There was a time when the Canary Islands had one of the highest public housing parks in Spain. Today, it is one of the communities most affected by housing problems, for various reasons. Among them, the pressure exerted on rental prices by its tourist status, with the proliferation of holiday homes in the days before the pandemic.
But, in addition, this autonomous community allowed a long decade to pass without a public housing policy, and this has meant a gap between the demand of a part of the population impoverished by the two crises and the supply of affordable housing. Now, the autonomous government that supports the so-called Pact of Flowers (PSOE, United We Can, Nueva Canarias and the Gomera Socialist Association) wants to close the legislature marking a before and after in the housing policy of the Canary Islands. And it has launched a Pact for Housing, which includes a plan for the construction of 6,000 new sheltered houses for rent; as well as some 10,000 rehabilitated units and the occupation of up to 600 empty homes.
Canarias already faced a similar challenge decades ago, but with very different characteristics. If the current crisis is promoting public rental aid, and the previous recession caused a significant social mobilization against evictions; the one that took place as a result of the fall in the price of oil in 1973 gave rise to the so-called housing movement.
In that decade there was a social and political battle for the construction of official housing (VPO), which then received the name of cheap houses, due to the low quality of the materials used in its construction. In reality, this type of construction was started by the housing councils at the end of the Franco regime to put an end to the shanty towns of the Archipelago. And it was the Economic Command of the Canary Islands that built popular neighborhoods: Generalissimo Franco and Nuestra Señora del Carmen in Las Palmas de Gran Canaria or General García Escámez in Santa Cruz de Tenerife.
Movement for housing
That social action of the 70s was promoted, however, by Izquierda Unida Canaria (ICU) and came together in the creation of the Coordinadora de la Vivienda, which remained alive until the mid-90s. It was a political-social movement that played a significant role. role both in Gran Canaria and in Tenerife and La Palma, islands in which a real pulse was thrown to the administrations, first for the acquisition of the property of the house through the deferred access; then to negotiate a price in accordance with the low purchasing power of the successful bidders and, finally, by occupying some blocks of flats due to the impossibility of the majority of delivering 3% of the value of the house to receive the keys.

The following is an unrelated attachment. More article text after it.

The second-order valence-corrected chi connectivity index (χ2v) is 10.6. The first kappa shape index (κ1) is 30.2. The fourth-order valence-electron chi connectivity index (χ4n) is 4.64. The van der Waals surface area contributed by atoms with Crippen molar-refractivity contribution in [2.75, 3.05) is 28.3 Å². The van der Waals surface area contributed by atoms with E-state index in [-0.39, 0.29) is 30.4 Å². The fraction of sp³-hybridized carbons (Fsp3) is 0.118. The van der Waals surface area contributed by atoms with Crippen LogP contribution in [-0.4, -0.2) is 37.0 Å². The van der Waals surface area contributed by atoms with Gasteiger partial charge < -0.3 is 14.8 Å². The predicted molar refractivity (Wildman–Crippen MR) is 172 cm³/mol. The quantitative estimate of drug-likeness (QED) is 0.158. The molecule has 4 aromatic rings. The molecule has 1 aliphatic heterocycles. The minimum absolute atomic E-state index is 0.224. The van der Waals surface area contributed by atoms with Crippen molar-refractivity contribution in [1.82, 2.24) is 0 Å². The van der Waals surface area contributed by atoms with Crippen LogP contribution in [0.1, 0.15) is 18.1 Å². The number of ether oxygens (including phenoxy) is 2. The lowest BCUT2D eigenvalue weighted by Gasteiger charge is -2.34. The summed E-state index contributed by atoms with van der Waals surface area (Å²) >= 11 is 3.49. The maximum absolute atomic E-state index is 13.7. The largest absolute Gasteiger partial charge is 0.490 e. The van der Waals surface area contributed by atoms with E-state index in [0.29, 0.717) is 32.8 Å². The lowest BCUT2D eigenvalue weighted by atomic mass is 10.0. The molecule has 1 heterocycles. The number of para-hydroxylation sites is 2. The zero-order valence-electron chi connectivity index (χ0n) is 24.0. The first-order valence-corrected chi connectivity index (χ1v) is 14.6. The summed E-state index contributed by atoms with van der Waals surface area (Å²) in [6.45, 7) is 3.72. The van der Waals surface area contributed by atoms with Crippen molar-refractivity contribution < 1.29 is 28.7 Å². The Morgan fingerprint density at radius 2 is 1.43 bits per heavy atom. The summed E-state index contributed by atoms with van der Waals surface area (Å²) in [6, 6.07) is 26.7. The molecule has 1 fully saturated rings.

But this public commitment was stopped short by the excessive construction of private housing. And since the mid-90s, VPO promotion policies gave way to uncontrolled developmentalism of free housing, through an economic model based on construction. Also in the exorbitant increase in private bank indebtedness, which led to the housing emergency caused by the recession five years later. In fact, evictions were one of the symbols of the 2009-2014 crisis, as a result of which the housing model in Spain came into question, even by the European courts.
In pre-covid times, not a few experts already warned of the urgency of a change in the real estate culture of our country and to refine the measures to once again facilitate access to housing for vulnerable groups. Now, the challenge is to guarantee access to decent housing for people with less purchasing power or groups in special difficulties:
“The Canary Islands is one of the most stressed communities in terms of the rental price, so we believe that if we put more homes on the market to be able to rent them as social, we will be helping to try to control the price,” says the area councilor Sebastián Franquis. Among the various options for expanding the public housing stock, the Housing Pact contemplates a combination of several. Among them, the conventional policies of promoting both new construction homes and the rehabilitation of the existing park in the Islands (it is estimated that 40% are over 30 or 50 years old).
But it is also committed to more innovative formulas, such as putting empty houses into circulation, which in the Islands amount to almost 140,000. With this policy, it actually follows the Basque model, although it remains to be seen whether the response in the Canary Islands will be as successful as in the Basque Country, and it rejects more interventionist price control formulas such as those defended by Pedro Sánchez’s partners.
More property than rent. Of the more than 46,000 public homes that exist in the Canary Islands, only 16,500 are occupied on a rental basis. 65% are owned by the successful bidders. This proportion of owners is also repeated for the free housing market: 72% of all homes are owned in the Canary Islands.
Real estate hangover. The real estate boom built an average of 5,000 / 6,000 houses a year. Between 2001 and 2011, the number of homes in the Canary Islands grew above the state average: 22.3% compared to 20.3%. There were external cases such as Candelaria or Puerto del Rosario, which were among the twenty Spanish municipalities with more than 20,000 inhabitants that had growth of over 60%. This was the scenario until the 2008 recession hit.
Impact of covid The sale of homes fell in 2020 in all communities, especially the most touristy such as the Canary Islands (-21.9%) and the Balearic Islands (-23.2%). This fall ended five consecutive years of annual increases, which sent property prices through the roof and far below median rents. Especially in communities like the Canary Islands with a salary much lower than the national average.